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Within the context of ecosystem management, human health needs should be pursued in a holistic manner, by focusing on early changes in biological, psychological, and social parameters. In this way, emphasis is placed on characterizing the health and well-being of population, disease prevention, and ecosystem equilibrium, rather than on treatment, disease, the assignation of respective responsibility and liability, and perhaps costly ecosystem remediation. Integrating human health considerations into environmental impact studies will help to contribute to more equitable mining development.
REFERENCES Campbell, C. and Williams, B., Beyond the biomedical and behavioural: towards an integrated approach to HIV protection in the southern African mining industry, Social Sciences and Medicine, 48, 1625–1639, 1999. Carvalho, L.H., Fontes C.J., and Krettli, A.U., Cellular responses to Plasmodium falciparum major surface antigens and their relationship to human activities associated with malaria transmission, American Journal of Tropical Medicine and Hygiene, 60, 674–679, 1999. Counter, S.A. et al., Blood mercury and auditory neuro-sensory responses in children and adults in the Njamba gold mining area of Ecuador, Neurotoxicology, 19, 185–196, 1998. Foreit, K.G. et al., Costs and benefits of implementing child survival services at a private mining company in Peru, American Journal of Public Health, 81, 1055–1057, 1991. Gumucio, M.B., Part 1 in Potos’, Patrimonio Cultural de la Humanidad, Compa–ia Minera del Sur, La Paz, Brazil, 1988. Hamilton, A., Exploring the Dangerous Trades, Little, Brown, Boston, 1943. International Labor Office, Sectorial Activities: Mining (coal, other mining), Geneva, 1998. International Labor Office, Social and Labour Issues in Small Scale Mines, Report for discussion at tripartite meeting on social and labour issues in small scale mining, Geneva, 1999. Kilburn, C.J., Manganese, malformation and motor disorders: findings in a manganese-exposed population, Neurotoxicology, 8, 421–430, 1987. Labonne, B., Cleaning-Up Our Mining Act: A North-South Dialogue, Keynote address in the Pan-Canadian 1999 EcoHealth Lecture Tour organized by the International Development Research Centre (IDRC) Academic Fellowship, 1999. Landrigan, P.J. et al., Lead in the modern workplace (editorial), American Journal of Public Health, 80, 907–908, 1990. Lebel, J. et al., Neurotoxic effects of low-level methylmercury contamination in the Amazonian Basin, Environmental Research, 79, 20–32, 1998. Lebel, J. et al., Fish diet and mercury exposure in a riparian Amazonian population, Water Air and Soil Pollution, 97, 31–44, 1997. Mergler, D., 1999. Combining quantitative and qualitative approaches in occupational health: towards a better understanding of the impact of work-related disorders, Scandinavian Journal of Work and Environmental Health, 25 Suppl 4, 54–60, 1999. Mergler, D., Manifestations of acute and early chronic poisoning, in Encyclopaedia of Occupational Health and Safety, 4th ed., Stellman, J.M., Ed., International Labour Office, Genève, Vol. 1, 1998, pp.7.13–7.14. Needleman, H.L. et al., Bone lead levels and delinquent behavior, Journal of the American Medical Association, 275, 363–369, 1996. Raizenne, M., Dales, R., and Burnett, R., Air pollution exposures and children’s health, Canadian Journal of Public Health, 89 Suppl 1, S43–S48, 1998. Rambajan, I., Highly prevalent falciparum malaria in north west Guyana: its development, history and control patterns, Bulletin of Pan American Health Organization, 28, 193–201, 1994. Rice, D., Issues in developmental neurotoxicology: interpretation and implications of the data, Canadian Journal of Public Health,89 Suppl 1, S31–S36, 1998. Roulet, M. et al., Distribution and partition of total mercury in waters of the Tapajós River Basin, Brazilian Amazon, The Science of the Total Environment, 213, 203–211, 1998.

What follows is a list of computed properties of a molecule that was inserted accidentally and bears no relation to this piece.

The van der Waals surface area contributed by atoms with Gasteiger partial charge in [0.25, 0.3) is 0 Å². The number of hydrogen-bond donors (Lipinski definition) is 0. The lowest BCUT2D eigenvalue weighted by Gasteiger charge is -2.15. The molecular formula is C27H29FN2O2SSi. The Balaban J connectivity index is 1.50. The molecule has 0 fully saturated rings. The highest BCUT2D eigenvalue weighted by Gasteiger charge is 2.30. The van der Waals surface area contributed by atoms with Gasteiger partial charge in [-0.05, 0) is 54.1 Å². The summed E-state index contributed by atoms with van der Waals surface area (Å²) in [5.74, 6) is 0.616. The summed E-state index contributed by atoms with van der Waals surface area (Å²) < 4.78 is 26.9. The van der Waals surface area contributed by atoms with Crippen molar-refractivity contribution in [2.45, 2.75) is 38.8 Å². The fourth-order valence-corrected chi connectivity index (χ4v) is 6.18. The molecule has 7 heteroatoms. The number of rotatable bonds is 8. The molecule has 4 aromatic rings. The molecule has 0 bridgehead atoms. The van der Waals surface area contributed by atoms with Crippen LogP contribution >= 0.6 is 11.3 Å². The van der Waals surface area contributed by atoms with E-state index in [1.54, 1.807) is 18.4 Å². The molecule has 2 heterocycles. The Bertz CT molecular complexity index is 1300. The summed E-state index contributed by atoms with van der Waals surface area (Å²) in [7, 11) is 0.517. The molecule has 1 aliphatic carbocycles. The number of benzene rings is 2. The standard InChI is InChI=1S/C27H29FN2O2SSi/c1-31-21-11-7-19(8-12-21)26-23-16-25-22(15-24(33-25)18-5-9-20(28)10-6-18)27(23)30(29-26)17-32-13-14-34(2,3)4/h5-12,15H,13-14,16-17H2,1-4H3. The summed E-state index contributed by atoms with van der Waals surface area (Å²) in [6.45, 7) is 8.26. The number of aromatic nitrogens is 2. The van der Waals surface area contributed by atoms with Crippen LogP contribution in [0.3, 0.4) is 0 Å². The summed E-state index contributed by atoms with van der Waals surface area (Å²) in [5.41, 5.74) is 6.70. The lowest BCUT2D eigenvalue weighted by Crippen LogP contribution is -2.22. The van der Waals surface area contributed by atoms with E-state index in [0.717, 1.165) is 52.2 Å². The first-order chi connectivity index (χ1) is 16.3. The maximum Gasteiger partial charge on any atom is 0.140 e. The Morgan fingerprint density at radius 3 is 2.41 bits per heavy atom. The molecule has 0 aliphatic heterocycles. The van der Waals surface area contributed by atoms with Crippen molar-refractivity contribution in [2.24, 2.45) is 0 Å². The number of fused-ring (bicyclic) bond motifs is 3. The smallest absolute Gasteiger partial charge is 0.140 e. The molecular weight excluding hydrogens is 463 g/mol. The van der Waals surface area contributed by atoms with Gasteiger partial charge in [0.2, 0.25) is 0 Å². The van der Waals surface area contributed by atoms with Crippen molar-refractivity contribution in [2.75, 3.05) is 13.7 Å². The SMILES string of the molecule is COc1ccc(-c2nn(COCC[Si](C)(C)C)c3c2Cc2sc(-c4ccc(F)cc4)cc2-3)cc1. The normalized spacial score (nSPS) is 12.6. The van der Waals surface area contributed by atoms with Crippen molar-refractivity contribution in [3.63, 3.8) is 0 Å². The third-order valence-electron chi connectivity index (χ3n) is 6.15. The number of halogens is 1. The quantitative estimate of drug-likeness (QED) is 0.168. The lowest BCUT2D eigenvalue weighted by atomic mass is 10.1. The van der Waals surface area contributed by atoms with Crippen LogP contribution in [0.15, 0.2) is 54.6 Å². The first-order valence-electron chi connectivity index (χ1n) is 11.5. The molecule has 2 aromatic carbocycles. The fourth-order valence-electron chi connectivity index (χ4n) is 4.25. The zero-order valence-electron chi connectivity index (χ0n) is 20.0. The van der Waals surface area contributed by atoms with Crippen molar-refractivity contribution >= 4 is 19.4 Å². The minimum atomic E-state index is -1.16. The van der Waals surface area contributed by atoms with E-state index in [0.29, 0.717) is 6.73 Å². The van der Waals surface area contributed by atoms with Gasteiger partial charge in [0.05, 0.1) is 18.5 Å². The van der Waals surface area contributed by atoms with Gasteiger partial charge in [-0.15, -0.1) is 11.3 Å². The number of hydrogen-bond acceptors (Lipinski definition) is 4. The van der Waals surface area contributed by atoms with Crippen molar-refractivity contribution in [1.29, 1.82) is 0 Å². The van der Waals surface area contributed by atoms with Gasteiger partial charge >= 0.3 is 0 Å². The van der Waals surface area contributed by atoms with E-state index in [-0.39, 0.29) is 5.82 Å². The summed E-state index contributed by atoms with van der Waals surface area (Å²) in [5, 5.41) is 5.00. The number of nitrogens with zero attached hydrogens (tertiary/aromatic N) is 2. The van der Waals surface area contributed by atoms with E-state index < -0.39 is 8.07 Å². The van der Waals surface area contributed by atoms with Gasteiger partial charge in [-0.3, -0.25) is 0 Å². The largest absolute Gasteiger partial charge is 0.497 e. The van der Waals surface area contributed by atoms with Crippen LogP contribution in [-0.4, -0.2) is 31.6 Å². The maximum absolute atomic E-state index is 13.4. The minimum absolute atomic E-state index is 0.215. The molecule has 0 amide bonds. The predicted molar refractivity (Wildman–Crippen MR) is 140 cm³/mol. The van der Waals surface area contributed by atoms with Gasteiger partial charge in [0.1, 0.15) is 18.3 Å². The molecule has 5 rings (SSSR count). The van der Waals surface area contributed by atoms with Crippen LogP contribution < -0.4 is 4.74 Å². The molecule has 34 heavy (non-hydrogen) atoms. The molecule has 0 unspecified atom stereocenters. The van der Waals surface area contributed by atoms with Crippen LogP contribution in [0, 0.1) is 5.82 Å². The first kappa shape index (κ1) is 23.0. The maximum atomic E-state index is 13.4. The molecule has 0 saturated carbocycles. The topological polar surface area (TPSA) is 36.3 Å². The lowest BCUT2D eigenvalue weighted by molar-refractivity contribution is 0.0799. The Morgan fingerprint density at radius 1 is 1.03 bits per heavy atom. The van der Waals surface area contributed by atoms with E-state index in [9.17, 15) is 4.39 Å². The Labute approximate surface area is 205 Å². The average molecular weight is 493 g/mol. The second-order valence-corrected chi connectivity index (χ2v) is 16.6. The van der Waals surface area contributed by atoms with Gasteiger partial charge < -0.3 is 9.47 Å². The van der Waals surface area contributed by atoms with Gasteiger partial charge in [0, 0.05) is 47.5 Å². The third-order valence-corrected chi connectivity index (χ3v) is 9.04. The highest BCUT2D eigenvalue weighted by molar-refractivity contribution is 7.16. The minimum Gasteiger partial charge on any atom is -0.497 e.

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Roulet, M. et al., Effects of recent human colonization on the presence of mercury in Amazonian ecosystems, Water, Air and Soil Pollution, 112, 297–313, 1999. Salgado, S., Trabalhadores: uma arquelogia da era industrial, Sao Paulo. Companhia das Letras, Sao Paulo, Brazil, 1997. Silbergeld, E.K. et al., Mercury impairs host resistance to malaria, Mercury as a Global Pollutant, 1999, p. 458 (abs). Strickland, G.T. et al., Mercury exposure and disease prevalence among garimpeiros in Para, Brazil, Mercury as a Global Pollutant, 1999, p. 387 (abs). Viezzer, M., Domitila. Si on me donne la parole…, Petite Collection Maspero, Paris, 1976. Wasserman, E., Environment, health and gender in Latin America: trends and research issues, Environmental Research, 80, 253–273, 1999.